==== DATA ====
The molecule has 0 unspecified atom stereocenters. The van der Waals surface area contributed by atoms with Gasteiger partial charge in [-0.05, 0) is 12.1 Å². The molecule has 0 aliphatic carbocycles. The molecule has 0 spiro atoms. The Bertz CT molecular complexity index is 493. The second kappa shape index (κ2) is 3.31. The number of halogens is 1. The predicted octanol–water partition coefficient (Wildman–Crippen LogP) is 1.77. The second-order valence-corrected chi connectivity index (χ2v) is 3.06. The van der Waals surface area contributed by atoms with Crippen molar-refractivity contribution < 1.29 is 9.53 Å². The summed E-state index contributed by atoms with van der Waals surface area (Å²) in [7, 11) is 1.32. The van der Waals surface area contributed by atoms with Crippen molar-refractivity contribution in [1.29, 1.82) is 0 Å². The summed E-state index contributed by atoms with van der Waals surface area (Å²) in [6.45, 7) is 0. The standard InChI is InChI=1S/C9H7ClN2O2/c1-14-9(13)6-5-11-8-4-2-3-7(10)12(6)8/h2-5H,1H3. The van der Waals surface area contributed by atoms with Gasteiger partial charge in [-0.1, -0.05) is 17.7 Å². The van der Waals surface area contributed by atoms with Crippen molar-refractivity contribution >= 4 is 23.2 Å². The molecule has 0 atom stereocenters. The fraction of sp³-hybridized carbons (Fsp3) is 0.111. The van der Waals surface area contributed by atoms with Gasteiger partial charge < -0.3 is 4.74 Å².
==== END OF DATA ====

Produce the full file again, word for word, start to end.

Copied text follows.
The molecule has 0 unspecified atom stereocenters. The van der Waals surface area contributed by atoms with Gasteiger partial charge in [-0.05, 0) is 12.1 Å². The molecule has 0 aliphatic carbocycles. The molecule has 0 spiro atoms. The Bertz CT molecular complexity index is 493. The second kappa shape index (κ2) is 3.31. The number of halogens is 1. The predicted octanol–water partition coefficient (Wildman–Crippen LogP) is 1.77. The second-order valence-corrected chi connectivity index (χ2v) is 3.06. The van der Waals surface area contributed by atoms with Crippen molar-refractivity contribution < 1.29 is 9.53 Å². The summed E-state index contributed by atoms with van der Waals surface area (Å²) in [7, 11) is 1.32. The van der Waals surface area contributed by atoms with Crippen molar-refractivity contribution in [1.29, 1.82) is 0 Å². The summed E-state index contributed by atoms with van der Waals surface area (Å²) in [6.45, 7) is 0. The standard InChI is InChI=1S/C9H7ClN2O2/c1-14-9(13)6-5-11-8-4-2-3-7(10)12(6)8/h2-5H,1H3. The van der Waals surface area contributed by atoms with Gasteiger partial charge in [-0.1, -0.05) is 17.7 Å². The van der Waals surface area contributed by atoms with Crippen molar-refractivity contribution >= 4 is 23.2 Å². The molecule has 0 atom stereocenters. The fraction of sp³-hybridized carbons (Fsp3) is 0.111. The van der Waals surface area contributed by atoms with Gasteiger partial charge < -0.3 is 4.74 Å².